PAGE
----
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Why do dogs tilt their heads when we talk to them?

Biologist here. Head tilting allows an animal to gain information about the vertical placement of the sound (how far up/down it is, relative to the axis of the skull). It is assumed that canids do head-tilting to try to localize a sound better. This is backed up by the fact that canids do a lot of head-tilting when hunting small prey that are hidden behind grass or snow.
 Generally — as bilaterally symmetrical animals, mammals already get pretty good information on left-right placement of a sound, due to the fact that we have an ear on the left and a different ear on the right — that means we can get left/right info by things like, time of arrival of the sound at each ear, and loudness of the sound in each ear. But up/down information (how high or low the sound source is) for a sound that is coming from directly in front can be difficult to figure out. This is a challenge for a predator that is typically approaching prey that are right in front. The head tilt solves this problem by offsetting the two ears vertically so that sounds from lower down will hit the lower ear first, and will also be ever so slightly louder in the lower ear, and vice versa for sounds coming from higher up. […]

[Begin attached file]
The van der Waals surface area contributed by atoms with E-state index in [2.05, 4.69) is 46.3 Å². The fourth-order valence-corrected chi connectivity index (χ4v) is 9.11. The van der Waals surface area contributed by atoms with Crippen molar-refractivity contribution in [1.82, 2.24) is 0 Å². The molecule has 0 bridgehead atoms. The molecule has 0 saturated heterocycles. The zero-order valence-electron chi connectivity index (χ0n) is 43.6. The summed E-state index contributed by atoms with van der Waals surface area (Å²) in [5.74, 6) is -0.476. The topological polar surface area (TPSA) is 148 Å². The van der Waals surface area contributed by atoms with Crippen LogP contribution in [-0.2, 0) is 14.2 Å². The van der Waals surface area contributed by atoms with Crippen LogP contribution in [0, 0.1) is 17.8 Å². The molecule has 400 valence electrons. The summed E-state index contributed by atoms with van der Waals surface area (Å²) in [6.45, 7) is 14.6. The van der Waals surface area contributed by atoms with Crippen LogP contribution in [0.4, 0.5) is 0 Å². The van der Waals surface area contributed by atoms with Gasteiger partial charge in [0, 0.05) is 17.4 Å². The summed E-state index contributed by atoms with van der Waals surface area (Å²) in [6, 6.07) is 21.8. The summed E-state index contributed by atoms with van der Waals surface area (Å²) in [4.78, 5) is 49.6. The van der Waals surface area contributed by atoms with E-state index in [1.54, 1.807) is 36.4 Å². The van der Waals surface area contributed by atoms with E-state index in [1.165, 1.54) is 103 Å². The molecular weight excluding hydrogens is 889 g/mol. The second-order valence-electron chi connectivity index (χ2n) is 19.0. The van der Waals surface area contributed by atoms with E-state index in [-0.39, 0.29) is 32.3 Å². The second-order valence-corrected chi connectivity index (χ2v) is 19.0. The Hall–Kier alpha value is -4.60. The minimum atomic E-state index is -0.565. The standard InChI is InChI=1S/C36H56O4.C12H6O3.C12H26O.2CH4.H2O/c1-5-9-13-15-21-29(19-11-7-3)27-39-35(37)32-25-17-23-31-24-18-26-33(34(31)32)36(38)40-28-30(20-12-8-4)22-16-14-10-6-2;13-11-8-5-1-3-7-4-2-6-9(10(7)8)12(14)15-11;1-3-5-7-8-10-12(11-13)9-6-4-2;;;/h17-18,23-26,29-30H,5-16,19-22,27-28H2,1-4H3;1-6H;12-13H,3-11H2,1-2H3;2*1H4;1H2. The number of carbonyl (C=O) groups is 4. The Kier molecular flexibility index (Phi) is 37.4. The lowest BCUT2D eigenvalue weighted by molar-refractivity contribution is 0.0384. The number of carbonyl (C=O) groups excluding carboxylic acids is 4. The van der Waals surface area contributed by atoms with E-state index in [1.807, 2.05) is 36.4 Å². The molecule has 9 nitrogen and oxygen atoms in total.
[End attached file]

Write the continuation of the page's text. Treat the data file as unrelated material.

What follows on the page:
With domestic dogs looking at a human, typically they already know the sound is coming from the human; they seem to just instinctively add the head tilt when hearing a puzzling sound, even if they’re pretty sure where it’s coming from.

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